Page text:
They pointed to a recent Quinnipiac poll, which indicated that financially distressed New Yorkers are considering leaving the city, and that an additional tax on the middle class and effective tax on all goods brought into or out of New York City would be “catastrophic for outer borough communities.”
“Furthermore, the congestion pricing plan delegates unilateral authority to an unelected subsidiary of the MTA, the Triborough Bridge and Tunnel Authority (TBTA), which can set not only the tolls and increases but also the boundaries of the congestion zone as well for the purposes of funding the MTA,” the elected officials said.
They said the plan sets no benchmarks for success, such as reducing congestion, and does not guarantee congestion will be reduced at all.
“In fact, proponents admit that speeds will only increase by a negligible 1 mile per hour if congestion pricing was implemented,” said Bichotte, Weprin and Grodenchik, urging New York State to explore additional options for transit funding and “find practical solutions to reduce congestion.
“New York needs a fair deal – one that will tax those responsible for creating the congestion, and tax those with disposable income to actually reduce congestion and raise revenue for our ailing transit system,” they added.
Former Assemblyman Richard L. Brodsky said congestion pricing is “a regressive tax on middle-and low-income New Yorkers that won’t make a dent in congestion.
“The better course is to tax the billionaire’s and real estate moguls, who are left untaxed by congestion pricing and to limit the real cause of congestion, Uber and Lyft,” he said.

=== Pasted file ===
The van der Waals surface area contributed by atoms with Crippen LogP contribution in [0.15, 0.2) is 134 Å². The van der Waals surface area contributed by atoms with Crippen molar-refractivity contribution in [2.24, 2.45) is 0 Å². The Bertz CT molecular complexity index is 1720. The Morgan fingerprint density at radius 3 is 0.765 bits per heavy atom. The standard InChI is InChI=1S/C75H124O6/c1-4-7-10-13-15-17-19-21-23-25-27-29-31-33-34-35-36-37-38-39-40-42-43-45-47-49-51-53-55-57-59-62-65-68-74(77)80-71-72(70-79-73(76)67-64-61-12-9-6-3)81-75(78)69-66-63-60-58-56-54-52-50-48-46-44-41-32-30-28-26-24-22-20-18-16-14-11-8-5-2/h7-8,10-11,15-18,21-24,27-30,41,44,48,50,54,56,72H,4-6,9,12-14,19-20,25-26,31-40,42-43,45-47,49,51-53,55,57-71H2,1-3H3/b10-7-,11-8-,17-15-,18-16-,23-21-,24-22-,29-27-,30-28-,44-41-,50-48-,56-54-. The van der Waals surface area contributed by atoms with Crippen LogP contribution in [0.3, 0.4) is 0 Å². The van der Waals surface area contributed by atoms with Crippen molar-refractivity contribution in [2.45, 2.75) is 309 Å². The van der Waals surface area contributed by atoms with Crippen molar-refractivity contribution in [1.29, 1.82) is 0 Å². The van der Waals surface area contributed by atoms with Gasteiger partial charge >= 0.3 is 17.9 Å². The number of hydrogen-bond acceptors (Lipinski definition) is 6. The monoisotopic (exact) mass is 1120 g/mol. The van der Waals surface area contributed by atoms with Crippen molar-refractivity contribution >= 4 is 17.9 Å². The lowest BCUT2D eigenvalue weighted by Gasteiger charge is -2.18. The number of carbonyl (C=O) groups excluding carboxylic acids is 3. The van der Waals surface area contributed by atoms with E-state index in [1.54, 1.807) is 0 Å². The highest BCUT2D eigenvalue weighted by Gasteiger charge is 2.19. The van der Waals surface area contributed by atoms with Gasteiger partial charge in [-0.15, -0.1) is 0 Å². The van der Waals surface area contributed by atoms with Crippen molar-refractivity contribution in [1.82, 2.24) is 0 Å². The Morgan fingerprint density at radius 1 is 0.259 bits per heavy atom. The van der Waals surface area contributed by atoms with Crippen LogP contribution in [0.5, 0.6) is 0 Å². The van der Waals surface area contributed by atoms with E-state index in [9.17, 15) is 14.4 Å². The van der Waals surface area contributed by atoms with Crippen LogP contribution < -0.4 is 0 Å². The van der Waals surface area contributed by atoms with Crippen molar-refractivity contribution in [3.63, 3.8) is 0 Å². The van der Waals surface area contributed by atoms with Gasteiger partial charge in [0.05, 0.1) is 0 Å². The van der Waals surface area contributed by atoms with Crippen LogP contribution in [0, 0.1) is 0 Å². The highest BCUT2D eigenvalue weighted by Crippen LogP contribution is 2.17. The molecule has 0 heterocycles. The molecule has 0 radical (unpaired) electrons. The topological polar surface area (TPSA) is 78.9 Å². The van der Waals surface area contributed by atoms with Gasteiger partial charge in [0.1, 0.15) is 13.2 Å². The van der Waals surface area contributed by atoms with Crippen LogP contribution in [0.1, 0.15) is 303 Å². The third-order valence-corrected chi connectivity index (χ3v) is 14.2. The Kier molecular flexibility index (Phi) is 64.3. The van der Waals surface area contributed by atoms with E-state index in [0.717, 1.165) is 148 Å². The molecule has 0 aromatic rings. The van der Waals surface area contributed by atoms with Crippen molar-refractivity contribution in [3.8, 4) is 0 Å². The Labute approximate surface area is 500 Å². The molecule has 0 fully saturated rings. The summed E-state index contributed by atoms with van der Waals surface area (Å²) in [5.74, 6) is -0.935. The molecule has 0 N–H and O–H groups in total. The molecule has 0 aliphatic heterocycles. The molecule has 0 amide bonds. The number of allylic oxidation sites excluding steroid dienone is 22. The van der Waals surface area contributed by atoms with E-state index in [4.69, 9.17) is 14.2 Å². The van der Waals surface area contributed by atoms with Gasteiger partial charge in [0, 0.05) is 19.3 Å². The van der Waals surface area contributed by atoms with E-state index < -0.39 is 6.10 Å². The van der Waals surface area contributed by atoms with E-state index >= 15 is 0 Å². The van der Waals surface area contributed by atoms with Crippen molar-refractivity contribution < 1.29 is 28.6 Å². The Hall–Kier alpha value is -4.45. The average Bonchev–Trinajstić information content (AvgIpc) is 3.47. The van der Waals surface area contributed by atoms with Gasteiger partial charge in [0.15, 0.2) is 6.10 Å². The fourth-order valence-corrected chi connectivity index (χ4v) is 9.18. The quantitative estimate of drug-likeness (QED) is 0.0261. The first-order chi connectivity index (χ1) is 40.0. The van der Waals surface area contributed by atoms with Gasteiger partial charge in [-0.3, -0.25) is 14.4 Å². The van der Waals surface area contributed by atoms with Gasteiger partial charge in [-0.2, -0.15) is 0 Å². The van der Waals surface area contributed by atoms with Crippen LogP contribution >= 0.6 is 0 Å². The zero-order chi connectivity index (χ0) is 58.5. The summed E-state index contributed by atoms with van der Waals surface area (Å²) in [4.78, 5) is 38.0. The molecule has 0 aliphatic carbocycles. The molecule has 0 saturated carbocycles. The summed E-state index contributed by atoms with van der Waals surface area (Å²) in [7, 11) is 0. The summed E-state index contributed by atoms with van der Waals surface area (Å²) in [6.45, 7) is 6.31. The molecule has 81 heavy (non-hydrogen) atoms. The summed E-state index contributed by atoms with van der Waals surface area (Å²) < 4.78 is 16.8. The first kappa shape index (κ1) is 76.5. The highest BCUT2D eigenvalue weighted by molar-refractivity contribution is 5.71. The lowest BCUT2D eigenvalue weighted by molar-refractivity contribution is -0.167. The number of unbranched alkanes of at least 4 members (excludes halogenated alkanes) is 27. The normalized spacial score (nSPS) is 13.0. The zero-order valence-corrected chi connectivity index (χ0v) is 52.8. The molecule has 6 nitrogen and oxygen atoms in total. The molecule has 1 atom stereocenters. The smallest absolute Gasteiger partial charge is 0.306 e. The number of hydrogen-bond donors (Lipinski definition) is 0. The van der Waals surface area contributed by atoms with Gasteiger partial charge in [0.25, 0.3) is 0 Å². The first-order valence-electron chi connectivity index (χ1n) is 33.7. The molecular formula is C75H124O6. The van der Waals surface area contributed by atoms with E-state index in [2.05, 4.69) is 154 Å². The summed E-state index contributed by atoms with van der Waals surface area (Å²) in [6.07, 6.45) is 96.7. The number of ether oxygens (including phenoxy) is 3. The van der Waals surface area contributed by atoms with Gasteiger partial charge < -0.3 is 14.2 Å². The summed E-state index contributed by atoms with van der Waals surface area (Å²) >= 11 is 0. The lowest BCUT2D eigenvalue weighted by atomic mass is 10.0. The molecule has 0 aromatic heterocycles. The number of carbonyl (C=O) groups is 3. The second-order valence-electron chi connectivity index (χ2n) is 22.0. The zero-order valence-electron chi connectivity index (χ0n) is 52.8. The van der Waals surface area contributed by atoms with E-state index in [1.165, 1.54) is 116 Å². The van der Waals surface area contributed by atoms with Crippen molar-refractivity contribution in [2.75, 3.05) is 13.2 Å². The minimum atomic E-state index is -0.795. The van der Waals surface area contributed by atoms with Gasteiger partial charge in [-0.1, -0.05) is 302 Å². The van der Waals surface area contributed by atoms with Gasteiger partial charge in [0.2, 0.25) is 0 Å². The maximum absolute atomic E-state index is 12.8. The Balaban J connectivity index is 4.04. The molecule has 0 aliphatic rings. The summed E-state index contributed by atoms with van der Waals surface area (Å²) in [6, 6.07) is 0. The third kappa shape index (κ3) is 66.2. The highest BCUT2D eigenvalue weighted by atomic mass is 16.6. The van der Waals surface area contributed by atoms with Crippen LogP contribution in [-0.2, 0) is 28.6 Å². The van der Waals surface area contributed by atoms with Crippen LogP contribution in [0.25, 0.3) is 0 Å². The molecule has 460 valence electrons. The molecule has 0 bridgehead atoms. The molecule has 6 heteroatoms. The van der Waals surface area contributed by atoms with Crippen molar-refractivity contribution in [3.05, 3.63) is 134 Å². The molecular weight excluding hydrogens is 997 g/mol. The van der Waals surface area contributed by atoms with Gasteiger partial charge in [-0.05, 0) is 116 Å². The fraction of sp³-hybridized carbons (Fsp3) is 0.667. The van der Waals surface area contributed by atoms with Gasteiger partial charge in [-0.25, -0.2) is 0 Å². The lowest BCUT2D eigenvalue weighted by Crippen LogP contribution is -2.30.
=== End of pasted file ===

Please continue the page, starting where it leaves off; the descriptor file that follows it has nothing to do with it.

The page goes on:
According to the New York Times, it could soon cost more — well over $10 — to drive into the busiest neighborhoods, from 60th Street in Midtown all the way to the Battery.
It said the fees will be part of the new congestion pricing plan that is expected to be adopted as early as April 1, the day the new state budget is due.
The fees are expected to raise billions of dollars to fix the city’s troubled subway system and thin out streets that have become strangled by traffic, according to the Times.
It said the new fees will be imposed on vehicles that enter Manhattan below 60th Street, adding that congestion fees are not expected to start until 2021, and no actual fee amounts have been decided.
A plan proposed by Gov. Andrew M. Cuomo would establish a panel of experts who would set the fees, the Times said.
It said the Triborough Bridge and Tunnel Authority, which is part of the MTA, would collect the fees.
Samuel I. Schwartz, a traffic expert known as Gridlock Sam, says drivers will likely pay $12 to $14 for cars and around $25 for trucks entering the city during peak business (and traffic) hours, and less at night and on weekends, the Times said.
It said Schwartz was on a state task force on congestion pricing that last year that recommended fees of $11.52 for cars and $25.34 for trucks.
State legislators are currently considering several possible exemptions for drivers who are low income, have disabilities or are going to medical appointments, the Times said.